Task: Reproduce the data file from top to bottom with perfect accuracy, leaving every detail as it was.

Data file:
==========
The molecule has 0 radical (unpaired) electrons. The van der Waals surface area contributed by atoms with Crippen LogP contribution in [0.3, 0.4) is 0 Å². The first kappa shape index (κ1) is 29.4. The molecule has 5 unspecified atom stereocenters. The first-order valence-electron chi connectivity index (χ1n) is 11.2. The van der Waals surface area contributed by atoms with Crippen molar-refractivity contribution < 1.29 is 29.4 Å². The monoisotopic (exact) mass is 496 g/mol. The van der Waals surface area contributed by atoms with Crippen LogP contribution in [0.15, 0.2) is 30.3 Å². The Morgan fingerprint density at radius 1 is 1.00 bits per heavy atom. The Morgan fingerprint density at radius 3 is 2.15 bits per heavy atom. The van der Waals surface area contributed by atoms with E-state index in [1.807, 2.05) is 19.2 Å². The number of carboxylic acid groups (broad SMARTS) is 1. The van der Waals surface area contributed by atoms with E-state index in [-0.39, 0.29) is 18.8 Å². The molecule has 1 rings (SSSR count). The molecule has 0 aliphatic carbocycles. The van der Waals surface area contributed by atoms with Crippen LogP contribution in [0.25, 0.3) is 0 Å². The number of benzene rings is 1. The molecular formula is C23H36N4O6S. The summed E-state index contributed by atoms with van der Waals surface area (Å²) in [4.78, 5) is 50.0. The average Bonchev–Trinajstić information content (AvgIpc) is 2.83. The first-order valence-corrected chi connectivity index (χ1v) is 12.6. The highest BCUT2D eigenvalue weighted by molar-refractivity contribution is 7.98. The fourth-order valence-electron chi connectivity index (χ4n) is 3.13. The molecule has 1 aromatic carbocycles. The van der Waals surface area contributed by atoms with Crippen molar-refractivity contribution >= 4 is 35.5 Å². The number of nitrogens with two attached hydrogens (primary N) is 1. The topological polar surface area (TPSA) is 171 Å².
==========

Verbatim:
The molecule has 0 radical (unpaired) electrons. The van der Waals surface area contributed by atoms with Crippen LogP contribution in [0.3, 0.4) is 0 Å². The first kappa shape index (κ1) is 29.4. The molecule has 5 unspecified atom stereocenters. The first-order valence-electron chi connectivity index (χ1n) is 11.2. The van der Waals surface area contributed by atoms with Crippen molar-refractivity contribution < 1.29 is 29.4 Å². The monoisotopic (exact) mass is 496 g/mol. The van der Waals surface area contributed by atoms with Crippen LogP contribution in [0.15, 0.2) is 30.3 Å². The Morgan fingerprint density at radius 1 is 1.00 bits per heavy atom. The Morgan fingerprint density at radius 3 is 2.15 bits per heavy atom. The van der Waals surface area contributed by atoms with E-state index in [1.807, 2.05) is 19.2 Å². The number of carboxylic acid groups (broad SMARTS) is 1. The van der Waals surface area contributed by atoms with E-state index in [-0.39, 0.29) is 18.8 Å². The molecule has 1 rings (SSSR count). The molecule has 0 aliphatic carbocycles. The van der Waals surface area contributed by atoms with Crippen LogP contribution in [0.25, 0.3) is 0 Å². The number of benzene rings is 1. The molecular formula is C23H36N4O6S. The summed E-state index contributed by atoms with van der Waals surface area (Å²) in [4.78, 5) is 50.0. The average Bonchev–Trinajstić information content (AvgIpc) is 2.83. The first-order valence-corrected chi connectivity index (χ1v) is 12.6. The highest BCUT2D eigenvalue weighted by molar-refractivity contribution is 7.98. The fourth-order valence-electron chi connectivity index (χ4n) is 3.13. The molecule has 1 aromatic carbocycles. The van der Waals surface area contributed by atoms with Crippen molar-refractivity contribution >= 4 is 35.5 Å². The number of nitrogens with two attached hydrogens (primary N) is 1. The topological polar surface area (TPSA) is 171 Å².